Coal of Africa Ltd (CoAL) narrowed its interim loss but, without any operating assets, has struck a number of deals to secure cash as its key projects remain trapped behind regulatory and legal obstacles.

CoAL reported a $12.97m loss for the six months to end-December compared with a $14.3m loss the year before, with one of the reasons behind the loss being a $10.6m impairment of its agreement to move coal through the Maputo harbour.

CoAL spent more than $12m during the period, with its cash holdings falling to $7m from $19.5m at the end of June last year.

CoAL showed current assets of $23.9m, including $15.6m arising from assets held for sale, with the company putting its suspended thermal coal mine near Secunda up for sale. The company’s total current liabilities stood at $26.7m

Excluding the assets held for sale, CoAL had a net current liability of $15.9m at the end of December, with fthe majority of that amount, $10.3m due to be paid to Rio Tinto in monthly tranches.

CoAL’s directors had prepared a cash flow forecast to June 2018, which included a $10m loan from Yishun Brightrise Investment converted to equity, which happened in February this year, giving Yishun a 19.3% stake in CoAL.

Shares were issued to existing shareholder M&G Investment Management to raise $2m for working capital and CoAL has agreed a further injection of $10m into the company from an "external party" via a rights issue that must be approved of by shareholders.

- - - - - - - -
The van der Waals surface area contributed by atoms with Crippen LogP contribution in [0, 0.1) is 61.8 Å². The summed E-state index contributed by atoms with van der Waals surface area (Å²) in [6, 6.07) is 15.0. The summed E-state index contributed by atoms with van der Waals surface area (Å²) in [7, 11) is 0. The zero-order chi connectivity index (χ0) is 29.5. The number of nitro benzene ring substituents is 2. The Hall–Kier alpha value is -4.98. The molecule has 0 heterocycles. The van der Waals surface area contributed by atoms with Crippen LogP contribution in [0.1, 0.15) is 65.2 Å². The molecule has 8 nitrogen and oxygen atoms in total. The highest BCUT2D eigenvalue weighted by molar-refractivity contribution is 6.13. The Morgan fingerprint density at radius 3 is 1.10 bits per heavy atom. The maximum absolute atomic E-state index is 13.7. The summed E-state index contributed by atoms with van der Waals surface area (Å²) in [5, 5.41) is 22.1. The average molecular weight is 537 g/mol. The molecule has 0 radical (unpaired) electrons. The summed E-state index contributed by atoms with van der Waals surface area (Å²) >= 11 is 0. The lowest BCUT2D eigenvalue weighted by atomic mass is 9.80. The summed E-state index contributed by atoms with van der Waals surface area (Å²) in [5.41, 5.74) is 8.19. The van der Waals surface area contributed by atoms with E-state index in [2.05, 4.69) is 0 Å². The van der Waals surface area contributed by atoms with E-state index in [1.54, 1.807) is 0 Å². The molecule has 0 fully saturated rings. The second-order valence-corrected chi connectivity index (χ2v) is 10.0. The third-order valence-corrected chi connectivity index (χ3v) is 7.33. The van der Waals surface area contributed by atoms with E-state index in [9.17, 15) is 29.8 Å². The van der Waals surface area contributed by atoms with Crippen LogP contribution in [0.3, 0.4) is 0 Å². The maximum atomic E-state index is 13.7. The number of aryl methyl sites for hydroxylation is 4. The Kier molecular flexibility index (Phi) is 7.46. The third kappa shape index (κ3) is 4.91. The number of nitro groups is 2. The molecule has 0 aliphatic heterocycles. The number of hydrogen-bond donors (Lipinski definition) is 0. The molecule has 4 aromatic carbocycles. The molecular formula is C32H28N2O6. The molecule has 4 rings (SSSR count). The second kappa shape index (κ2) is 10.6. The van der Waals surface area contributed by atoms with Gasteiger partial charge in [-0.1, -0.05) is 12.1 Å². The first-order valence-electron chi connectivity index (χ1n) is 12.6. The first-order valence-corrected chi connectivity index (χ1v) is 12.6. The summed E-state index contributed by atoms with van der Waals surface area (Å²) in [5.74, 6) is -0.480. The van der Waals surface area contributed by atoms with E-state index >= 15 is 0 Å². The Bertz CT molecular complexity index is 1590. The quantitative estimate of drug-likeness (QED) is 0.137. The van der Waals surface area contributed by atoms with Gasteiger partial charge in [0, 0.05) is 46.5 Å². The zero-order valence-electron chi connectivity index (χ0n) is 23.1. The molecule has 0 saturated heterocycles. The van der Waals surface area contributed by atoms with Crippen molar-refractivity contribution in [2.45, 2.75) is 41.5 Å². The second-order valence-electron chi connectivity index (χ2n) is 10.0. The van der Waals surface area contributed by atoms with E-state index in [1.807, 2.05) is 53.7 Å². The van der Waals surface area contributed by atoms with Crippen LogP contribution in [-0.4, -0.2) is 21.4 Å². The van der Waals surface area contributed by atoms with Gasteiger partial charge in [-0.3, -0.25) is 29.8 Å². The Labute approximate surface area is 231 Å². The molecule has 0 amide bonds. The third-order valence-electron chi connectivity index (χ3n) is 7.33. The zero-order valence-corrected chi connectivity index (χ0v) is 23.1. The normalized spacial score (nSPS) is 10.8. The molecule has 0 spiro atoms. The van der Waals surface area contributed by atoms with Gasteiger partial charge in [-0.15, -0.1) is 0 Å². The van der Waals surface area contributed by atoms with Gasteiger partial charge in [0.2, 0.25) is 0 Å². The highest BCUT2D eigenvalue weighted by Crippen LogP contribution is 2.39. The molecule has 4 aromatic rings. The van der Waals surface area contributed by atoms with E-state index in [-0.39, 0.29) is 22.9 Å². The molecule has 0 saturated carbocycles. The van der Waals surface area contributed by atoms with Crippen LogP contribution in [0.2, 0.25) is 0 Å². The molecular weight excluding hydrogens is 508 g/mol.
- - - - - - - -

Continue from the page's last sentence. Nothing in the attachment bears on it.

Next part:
CoAL has received funding commitments for $18m. The sale of the Mooiplaats colliery and Holfontein thermal coal project should be completed in 2017.

"The directors believe that at the date of signing the financial statements there are reasonable grounds to believe that they will be successful in achieving the matters set out ... and that the consolidated entity will have sufficient funds to meet its obligations as and when they fall due, and are of the opinion that the use of the going concern basis remains appropriate," it said.

The Vele colliery, a coking and thermal coal mine in Limpopo, remained on care and maintenance as the company sought an integrated water use licence to divert a stream.

The Makhado coking coal project is locked in a court battle after an interim interdict was issued against CoAL in 2014 to stop construction at the project, which would deliver 2.3-million tonnes a year of hard coking coal and 3.2-million tonnes of thermal coal a year over 16 years.

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